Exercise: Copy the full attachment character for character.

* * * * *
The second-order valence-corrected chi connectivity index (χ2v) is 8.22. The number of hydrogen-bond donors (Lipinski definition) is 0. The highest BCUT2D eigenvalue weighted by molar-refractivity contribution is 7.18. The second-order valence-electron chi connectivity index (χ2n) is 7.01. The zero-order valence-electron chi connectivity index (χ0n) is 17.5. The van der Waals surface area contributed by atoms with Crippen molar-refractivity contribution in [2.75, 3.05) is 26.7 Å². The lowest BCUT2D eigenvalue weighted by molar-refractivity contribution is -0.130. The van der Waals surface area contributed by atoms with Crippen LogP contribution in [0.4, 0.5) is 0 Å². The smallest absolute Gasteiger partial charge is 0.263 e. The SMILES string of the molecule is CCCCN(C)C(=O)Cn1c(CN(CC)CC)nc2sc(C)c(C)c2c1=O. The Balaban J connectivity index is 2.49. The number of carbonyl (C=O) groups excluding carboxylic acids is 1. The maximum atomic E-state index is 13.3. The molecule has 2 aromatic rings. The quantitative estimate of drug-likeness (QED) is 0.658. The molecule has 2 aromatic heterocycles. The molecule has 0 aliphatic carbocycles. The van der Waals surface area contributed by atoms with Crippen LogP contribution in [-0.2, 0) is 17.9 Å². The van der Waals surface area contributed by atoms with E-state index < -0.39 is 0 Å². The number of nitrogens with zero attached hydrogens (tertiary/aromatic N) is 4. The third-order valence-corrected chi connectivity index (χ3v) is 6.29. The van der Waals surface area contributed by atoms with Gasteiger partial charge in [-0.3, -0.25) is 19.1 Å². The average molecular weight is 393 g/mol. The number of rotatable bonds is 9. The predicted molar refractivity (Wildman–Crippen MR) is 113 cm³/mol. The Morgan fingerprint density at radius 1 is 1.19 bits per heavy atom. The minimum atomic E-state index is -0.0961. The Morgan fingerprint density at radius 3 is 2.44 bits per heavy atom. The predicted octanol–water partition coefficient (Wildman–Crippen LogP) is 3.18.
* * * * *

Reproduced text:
The second-order valence-corrected chi connectivity index (χ2v) is 8.22. The number of hydrogen-bond donors (Lipinski definition) is 0. The highest BCUT2D eigenvalue weighted by molar-refractivity contribution is 7.18. The second-order valence-electron chi connectivity index (χ2n) is 7.01. The zero-order valence-electron chi connectivity index (χ0n) is 17.5. The van der Waals surface area contributed by atoms with Crippen molar-refractivity contribution in [2.75, 3.05) is 26.7 Å². The lowest BCUT2D eigenvalue weighted by molar-refractivity contribution is -0.130. The van der Waals surface area contributed by atoms with Crippen LogP contribution in [0.4, 0.5) is 0 Å². The smallest absolute Gasteiger partial charge is 0.263 e. The SMILES string of the molecule is CCCCN(C)C(=O)Cn1c(CN(CC)CC)nc2sc(C)c(C)c2c1=O. The Balaban J connectivity index is 2.49. The number of carbonyl (C=O) groups excluding carboxylic acids is 1. The maximum atomic E-state index is 13.3. The molecule has 2 aromatic rings. The quantitative estimate of drug-likeness (QED) is 0.658. The molecule has 2 aromatic heterocycles. The molecule has 0 aliphatic carbocycles. The van der Waals surface area contributed by atoms with Crippen LogP contribution in [-0.2, 0) is 17.9 Å². The van der Waals surface area contributed by atoms with E-state index < -0.39 is 0 Å². The number of nitrogens with zero attached hydrogens (tertiary/aromatic N) is 4. The third-order valence-corrected chi connectivity index (χ3v) is 6.29. The van der Waals surface area contributed by atoms with Gasteiger partial charge in [-0.3, -0.25) is 19.1 Å². The average molecular weight is 393 g/mol. The number of rotatable bonds is 9. The predicted molar refractivity (Wildman–Crippen MR) is 113 cm³/mol. The Morgan fingerprint density at radius 1 is 1.19 bits per heavy atom. The minimum atomic E-state index is -0.0961. The Morgan fingerprint density at radius 3 is 2.44 bits per heavy atom. The predicted octanol–water partition coefficient (Wildman–Crippen LogP) is 3.18.